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All in the game;Friday's Child;Parting Shots

Reva Klein on football fanaticism and how to bluff it Football-mad children are a breed apart. They wouldn't have it any other way.Witness the uniform - expensive, shiny polyester shirts bearing names not their own, ensuring they're rigid with cold in winter and dripping with sweat in summer but giving out a message that they're attuned to a higher level of existence.

Listen to their language, dominated by numbers (scores), names of cities and towns (arguably useful for geography) and words such as "aggregate" and "relegated", notable for their multisyllabic quality in a vocabulary that otherwise tends to be distinctly mono.

Observe what happens when they are near any item that could be interpreted as kickable. A banana peel? A challenge, but one worth taking for its comic potential. An empty Coke can? Even better - it's noisy. A piece of cake? A piece of cake, until it disintegrates on impact.

Then there's the talismanic trading of football cards. Otherwise loving and caring children have been known to pledge their grannies' heirlooms, if not granny herself, for a desperately needed Bergkamp or Giggs.

And of course, there's the near religious devotion to watching games, at the ground or at home, preferably in the company of fellow afflictees.

But these are externals. What really makes them a distinct race is their monomania. As Dr Faustus might have declared if he'd been created by Nick Hornby rather than Christopher Marlowe: "All is dross that is not premier league." Football is the air fans breathe, their raison d'etre.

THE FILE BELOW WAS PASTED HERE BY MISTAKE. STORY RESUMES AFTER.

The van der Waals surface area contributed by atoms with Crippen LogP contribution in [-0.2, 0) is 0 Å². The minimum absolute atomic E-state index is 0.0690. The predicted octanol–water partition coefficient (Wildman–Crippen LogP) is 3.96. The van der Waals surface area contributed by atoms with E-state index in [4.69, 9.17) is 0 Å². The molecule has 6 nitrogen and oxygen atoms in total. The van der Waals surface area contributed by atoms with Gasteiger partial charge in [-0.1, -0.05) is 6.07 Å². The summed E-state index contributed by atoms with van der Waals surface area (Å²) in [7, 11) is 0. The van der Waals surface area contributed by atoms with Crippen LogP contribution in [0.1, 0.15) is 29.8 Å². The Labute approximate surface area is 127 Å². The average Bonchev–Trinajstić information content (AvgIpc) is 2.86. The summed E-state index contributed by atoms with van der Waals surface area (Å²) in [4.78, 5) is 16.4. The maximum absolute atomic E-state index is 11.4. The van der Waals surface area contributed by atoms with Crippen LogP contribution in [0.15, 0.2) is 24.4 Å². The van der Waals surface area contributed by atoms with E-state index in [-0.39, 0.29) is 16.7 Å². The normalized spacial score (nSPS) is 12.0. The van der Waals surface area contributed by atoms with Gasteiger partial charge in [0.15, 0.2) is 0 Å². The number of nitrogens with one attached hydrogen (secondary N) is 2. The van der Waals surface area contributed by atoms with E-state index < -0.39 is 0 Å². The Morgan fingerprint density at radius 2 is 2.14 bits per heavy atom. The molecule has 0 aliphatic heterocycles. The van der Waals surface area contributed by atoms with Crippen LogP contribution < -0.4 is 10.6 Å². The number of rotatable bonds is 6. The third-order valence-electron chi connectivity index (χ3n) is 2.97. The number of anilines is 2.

It is also their social currency. While a small but growing number of girls dabble, there is a gender difference in approach. While football-mad girls can be enthusiastic and even obsessive about the game alongside other interests and modes of communication, for boys it's a different ballgame. It is their identity, their vehicle for bonding with other boys, perhaps the only one they have. It can make the difference between being one of the lads and being on the outside looking in.

Sam learned this a bit late. Attending a secondary school where, as in many, football culture was the dominant force among the boys, he found himself on the periphery. He wasn't particularly fussed about it to begin with. His other interests - music and tennis - sustained him, and his friendships with girls had always been strong. But as he entered Year 9, he felt more and more marginalised by the boys. If he wasn't to come across as a wimp, he'd have to adjust his public persona.

Being a clever lad, he found that by reading the sports pages and listening to the news, he could pick up the information required for those blokeish "conversations" that show that you know your league tables.

While he retains his individualism, he has found that knowing scores, fixture schedules and a few key names has brought him a credibility that had previously eluded him. He's learned how to play the game without having to touch a football.

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